|This proposal is abandoned and the original proposer is no longer active in OSM, but this should be retained for historical purposes.|
|Proposal status:||Abandoned (inactive)|
|Proposed by:||Delta foxtrot2|
|Applies to:||node, area, relation|
|Definition:||Universally Unique Identifier (UUID) for linking OSM objects with external databases|
Sometimes it is desirable to link to OSM objects from the outside. Sites like Flickr currently achieve this by using OSM table IDs, but these IDs are transitory, and can easily change when a node is converted to an area, merged with other nodes or the OSM object is simply deleted.
There are several ideas how this could be solved. One such idea is assigning each linkable object one (or more) random unique identifiers which are hoped to remain constant. This method solves the problem of identifying objects but not the problem of linking to them from the outside (additional services like XAPI are still required). It doesn't protect objects against deletion. It is currently very rarely used.
This page does not represent a community consensus. It is a proposal only. UUID tagging is rarely used.
There are other ideas for solving this problem, among them the idea of fuzzy queries like those supported by Query-to-map.
Universally Unique Identifier (UUID) is standardised by RFC 4122, v4 UUIDs are pseudo-randomly generated and unlike v5 UUIDs may be better at preventing or reducing collisions, as RFC 4122 and more specifically libraries that implement RFC 4122 already cover methods of pseudo-randomness to generate UUIDs.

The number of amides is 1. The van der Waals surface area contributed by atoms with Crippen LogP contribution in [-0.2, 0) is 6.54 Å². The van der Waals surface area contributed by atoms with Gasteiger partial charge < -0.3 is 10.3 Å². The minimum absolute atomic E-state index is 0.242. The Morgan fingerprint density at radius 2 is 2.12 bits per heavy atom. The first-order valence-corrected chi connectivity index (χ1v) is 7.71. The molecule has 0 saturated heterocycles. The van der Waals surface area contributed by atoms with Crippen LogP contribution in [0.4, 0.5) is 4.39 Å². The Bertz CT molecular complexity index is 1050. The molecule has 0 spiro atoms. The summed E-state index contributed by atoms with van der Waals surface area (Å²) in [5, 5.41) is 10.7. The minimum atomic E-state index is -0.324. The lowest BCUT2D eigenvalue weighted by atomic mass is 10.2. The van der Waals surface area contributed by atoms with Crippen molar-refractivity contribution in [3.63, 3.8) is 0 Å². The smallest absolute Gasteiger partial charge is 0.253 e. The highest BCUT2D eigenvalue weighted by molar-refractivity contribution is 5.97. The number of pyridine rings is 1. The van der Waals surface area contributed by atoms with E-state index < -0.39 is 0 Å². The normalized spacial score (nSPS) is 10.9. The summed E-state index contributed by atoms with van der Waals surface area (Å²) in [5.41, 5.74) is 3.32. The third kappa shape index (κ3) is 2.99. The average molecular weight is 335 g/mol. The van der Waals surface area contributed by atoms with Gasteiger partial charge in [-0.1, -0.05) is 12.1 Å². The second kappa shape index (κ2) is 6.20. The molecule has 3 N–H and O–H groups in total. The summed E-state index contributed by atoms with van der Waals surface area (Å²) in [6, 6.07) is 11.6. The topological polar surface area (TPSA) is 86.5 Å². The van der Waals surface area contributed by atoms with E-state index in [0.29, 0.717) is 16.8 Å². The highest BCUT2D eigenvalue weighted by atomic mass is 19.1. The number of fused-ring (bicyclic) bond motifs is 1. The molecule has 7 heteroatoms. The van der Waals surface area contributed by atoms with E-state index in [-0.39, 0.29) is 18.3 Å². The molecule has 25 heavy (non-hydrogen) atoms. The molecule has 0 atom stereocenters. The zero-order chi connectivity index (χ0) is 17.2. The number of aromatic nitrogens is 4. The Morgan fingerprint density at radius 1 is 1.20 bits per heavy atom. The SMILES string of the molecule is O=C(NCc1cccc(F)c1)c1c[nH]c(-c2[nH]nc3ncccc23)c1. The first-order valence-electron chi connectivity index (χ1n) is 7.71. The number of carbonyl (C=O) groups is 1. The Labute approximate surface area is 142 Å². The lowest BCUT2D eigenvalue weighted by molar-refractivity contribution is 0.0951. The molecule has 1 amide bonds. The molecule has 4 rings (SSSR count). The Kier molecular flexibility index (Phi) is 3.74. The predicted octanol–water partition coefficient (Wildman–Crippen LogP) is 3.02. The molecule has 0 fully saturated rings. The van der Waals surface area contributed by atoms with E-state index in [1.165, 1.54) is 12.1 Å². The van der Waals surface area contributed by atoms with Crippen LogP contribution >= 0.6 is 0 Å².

Version 4 UUIDs have the form xxxxxxxx-xxxx-4xxx-yxxx-xxxxxxxxxxxx with any hexadecimal digits for x but only one of 8, 9, A, or B for y. e.g. f47ac10b-58cc-4372-a567-0e02b2c3d479. For validation purposes, you can use the following regular expression to verify if UUIDs are valid or not:
With suitable entropy being used, the risk of a collision (a pair of duplicate UUIDs being produced), is only likely to occur if 1 billion UUIDs are produced per second for the next 100 years.
While there is a very very small possibility of collisions occurring, the same code to check for improper duplicate of UUIDs can be used to monitor for collisions, this information could then be displayed on a page similar to the node duplication page could be generate periodically. There will need to be checks for deleted or removed UUIDs to make sure they are only removed under valid circumstances.